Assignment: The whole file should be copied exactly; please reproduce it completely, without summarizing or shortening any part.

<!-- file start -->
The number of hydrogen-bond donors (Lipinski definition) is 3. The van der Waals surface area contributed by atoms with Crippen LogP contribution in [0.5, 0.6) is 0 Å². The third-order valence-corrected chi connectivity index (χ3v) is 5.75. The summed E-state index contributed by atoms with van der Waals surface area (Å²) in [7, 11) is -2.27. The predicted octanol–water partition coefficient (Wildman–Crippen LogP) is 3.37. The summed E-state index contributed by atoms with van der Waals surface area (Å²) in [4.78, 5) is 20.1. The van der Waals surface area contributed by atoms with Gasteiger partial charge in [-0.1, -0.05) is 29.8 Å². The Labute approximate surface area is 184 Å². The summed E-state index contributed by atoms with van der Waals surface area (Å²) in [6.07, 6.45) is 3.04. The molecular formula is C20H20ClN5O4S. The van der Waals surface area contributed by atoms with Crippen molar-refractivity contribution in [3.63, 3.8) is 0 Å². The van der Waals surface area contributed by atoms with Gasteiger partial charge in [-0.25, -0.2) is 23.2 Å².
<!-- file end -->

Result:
The number of hydrogen-bond donors (Lipinski definition) is 3. The van der Waals surface area contributed by atoms with Crippen LogP contribution in [0.5, 0.6) is 0 Å². The third-order valence-corrected chi connectivity index (χ3v) is 5.75. The summed E-state index contributed by atoms with van der Waals surface area (Å²) in [7, 11) is -2.27. The predicted octanol–water partition coefficient (Wildman–Crippen LogP) is 3.37. The summed E-state index contributed by atoms with van der Waals surface area (Å²) in [4.78, 5) is 20.1. The van der Waals surface area contributed by atoms with Gasteiger partial charge in [-0.1, -0.05) is 29.8 Å². The Labute approximate surface area is 184 Å². The summed E-state index contributed by atoms with van der Waals surface area (Å²) in [6.07, 6.45) is 3.04. The molecular formula is C20H20ClN5O4S. The van der Waals surface area contributed by atoms with Crippen molar-refractivity contribution in [3.63, 3.8) is 0 Å². The van der Waals surface area contributed by atoms with Gasteiger partial charge in [-0.25, -0.2) is 23.2 Å².